Liberals like to believe that there are at least two sides to every story, if not seven shades of truth. But there are moments, rare though they may be, when polite discourse and robust debate is meaningless; when you can't bear the argument because there is, in fact, none; when you turn to the skies and secretly wish that the guy in control at the keyboard of life would hit the delete button on the virus that threatens to swallow up the sanity of the rest.india Updated: Feb 20, 2006 00:16 IST
Liberals like to believe that there are at least two sides to every story, if not seven shades of truth. But there are moments, rare though they may be, when polite discourse and robust debate is meaningless; when you can't bear the argument because there is, in fact, none; when you turn to the skies and secretly wish that the guy in control at the keyboard of life would hit the delete button on the virus that threatens to swallow up the sanity of the rest.
Like most of you, I had never heard of Haji Yaqoob Qureshi till a few days ago. But I am convinced that the man who goes by the lofty title of Minister for Haj and Minority Affairs in Uttar Pradesh must be removed from government, banned from politics and put away in prison. Not because the cartoon controversy is an illegitimate cause — the contours of that debate blur and shift everyday — but because I can't think of a single man who has given Indian Muslims a worse name.
Last week at an Asia Society Conference in Hong Kong, I listened to young politicians from Indonesia, Malaysia and Pakistan wrestle with religious orthodoxy in their countries. The fisticuff battle between Radical Islam and Reason was the thread that wove their varied stories together into a common plot. India was not even on their radar, till I intervened gently, and may I add proudly, to say thatthoughthere were more Muslims in India than any other country in the world after Indonesia, we had somehow side-stepped the storm.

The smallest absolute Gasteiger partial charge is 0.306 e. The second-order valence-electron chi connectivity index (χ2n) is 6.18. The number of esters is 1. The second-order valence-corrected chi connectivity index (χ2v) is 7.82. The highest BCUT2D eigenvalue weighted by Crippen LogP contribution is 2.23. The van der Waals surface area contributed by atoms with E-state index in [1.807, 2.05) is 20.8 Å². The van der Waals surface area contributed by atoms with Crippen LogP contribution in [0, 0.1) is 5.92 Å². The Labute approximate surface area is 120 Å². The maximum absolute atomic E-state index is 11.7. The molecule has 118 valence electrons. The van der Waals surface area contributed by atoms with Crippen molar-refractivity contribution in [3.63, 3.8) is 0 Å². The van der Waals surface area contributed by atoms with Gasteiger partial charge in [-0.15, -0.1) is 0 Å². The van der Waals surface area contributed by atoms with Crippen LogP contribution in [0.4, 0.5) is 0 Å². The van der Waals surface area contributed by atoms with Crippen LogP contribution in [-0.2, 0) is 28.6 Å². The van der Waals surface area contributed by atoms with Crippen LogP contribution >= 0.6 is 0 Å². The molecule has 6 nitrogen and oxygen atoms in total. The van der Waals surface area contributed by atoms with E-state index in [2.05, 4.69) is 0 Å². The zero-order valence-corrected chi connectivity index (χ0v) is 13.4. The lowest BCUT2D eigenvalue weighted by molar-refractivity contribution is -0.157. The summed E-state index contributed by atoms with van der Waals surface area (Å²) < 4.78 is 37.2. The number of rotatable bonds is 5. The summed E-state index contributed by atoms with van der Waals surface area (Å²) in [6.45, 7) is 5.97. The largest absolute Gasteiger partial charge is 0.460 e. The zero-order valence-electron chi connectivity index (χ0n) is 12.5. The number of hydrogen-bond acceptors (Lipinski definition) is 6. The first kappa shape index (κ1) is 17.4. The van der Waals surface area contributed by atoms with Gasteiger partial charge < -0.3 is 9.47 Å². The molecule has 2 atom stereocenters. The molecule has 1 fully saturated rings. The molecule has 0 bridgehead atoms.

Let other countries grope their way to modernity through the minefields of an increasingly politicised Islam. In India, democracy and the confluence of cultures had mingled with globalisation to create a sturdy, unshakeable, forward-looking structure. Even the separatist movement in Kashmir had its roots in ethnic, not religious, identity and every attempt to create a pan-Islamic empathy for it in the rest of the country had failed miserably.
No wonder that the cowboy rancher from Texas had been wonderstruck. President George Bush had asked the Prime Minister in Washington how it was that not a single Indian Muslim had been linked to the al-Qaeda.
Sure, we have our share of clerics and self-appointed saviours who sign fatwas like doctors' prescriptions from their clinics of public morality. But I have always believed that this is the lunatic fringe, which would havedwindled awayon the margins, had we in the media not walked into their trap each time. From Sania Mirza's skirts to Saddam Hussein'ssentence, these are mostly a handful of professional protestors playing out a part in a script already written. Each time we put them on camera, we create a self-perpetuating myth.